What if every moment of everyday you did your very best to do the right thing – not just morally or emotionally, but rationally. What if you sought out every mentor, took care of your body, tried to understand the people you didn’t agree with, never gave in to physical or intellectual laziness. Constantly pursued what you loved, respected other. Would you be Barak Obama? Ghandi? Madame Curie? Thomas Edison? Thomas Jefferson? Leonardo di Vinci? The Pope? Michael Jordan? Picasso? Thoreau?



  1. Great question – doesn’t it first require there to be a shared basis for “what is right?” If you look at our culture today one could argue that this understanding has eroded significantly as we move towards a culture where what is right is in the eyes of the beholder. Then what? Just look at content of movies, music, and video games.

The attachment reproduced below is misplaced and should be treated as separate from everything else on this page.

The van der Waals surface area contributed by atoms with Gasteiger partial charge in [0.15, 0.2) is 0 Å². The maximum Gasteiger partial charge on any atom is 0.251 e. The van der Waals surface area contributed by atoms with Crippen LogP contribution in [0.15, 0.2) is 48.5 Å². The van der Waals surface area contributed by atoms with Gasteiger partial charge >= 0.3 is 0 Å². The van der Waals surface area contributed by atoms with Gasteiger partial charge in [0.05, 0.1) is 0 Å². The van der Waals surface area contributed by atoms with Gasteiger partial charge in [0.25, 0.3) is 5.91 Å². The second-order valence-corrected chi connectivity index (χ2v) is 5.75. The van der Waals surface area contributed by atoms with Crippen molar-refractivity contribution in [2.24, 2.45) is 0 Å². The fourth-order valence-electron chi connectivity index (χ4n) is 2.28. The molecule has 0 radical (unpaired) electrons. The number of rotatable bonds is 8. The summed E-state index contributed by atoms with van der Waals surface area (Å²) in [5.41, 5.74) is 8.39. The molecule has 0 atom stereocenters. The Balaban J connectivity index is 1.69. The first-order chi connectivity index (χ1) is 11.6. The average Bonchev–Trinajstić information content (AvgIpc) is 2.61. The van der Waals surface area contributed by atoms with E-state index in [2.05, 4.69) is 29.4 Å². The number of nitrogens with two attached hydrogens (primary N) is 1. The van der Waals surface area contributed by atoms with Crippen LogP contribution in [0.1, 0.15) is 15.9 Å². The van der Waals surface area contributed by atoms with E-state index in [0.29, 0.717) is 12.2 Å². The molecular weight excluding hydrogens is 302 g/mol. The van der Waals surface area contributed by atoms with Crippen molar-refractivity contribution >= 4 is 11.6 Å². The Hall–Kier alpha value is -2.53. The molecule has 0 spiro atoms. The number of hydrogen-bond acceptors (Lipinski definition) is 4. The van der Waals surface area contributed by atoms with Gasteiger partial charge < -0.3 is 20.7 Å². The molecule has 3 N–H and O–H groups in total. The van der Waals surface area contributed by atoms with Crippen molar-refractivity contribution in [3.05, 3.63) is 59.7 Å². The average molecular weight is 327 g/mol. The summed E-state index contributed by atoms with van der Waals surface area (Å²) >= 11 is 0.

1. i’m not so sure. putting aside actual evil – murder, slavery, torture, and a few other examples that are clearly wrong, I think that its more important that you follow your own internal compass than hope for a shared one. though I do think we should strive toward shared understanding of right and wrong, i’m not sure its possible – its perhaps the pursuit that matters.

  2. Someonewho always did the right thing and never made mistakes or were lazy wouldn’t be human. All the individuals you mention had flaws and made questionable decisions. But trying to do your best always is a wonderful way of living your life. I don’t think there is a universal code of right and wrong either, but some key shared principles exist in all cultures. Any true moral code has to be individual and not collective though, the collective will always try to screw weak minorities.

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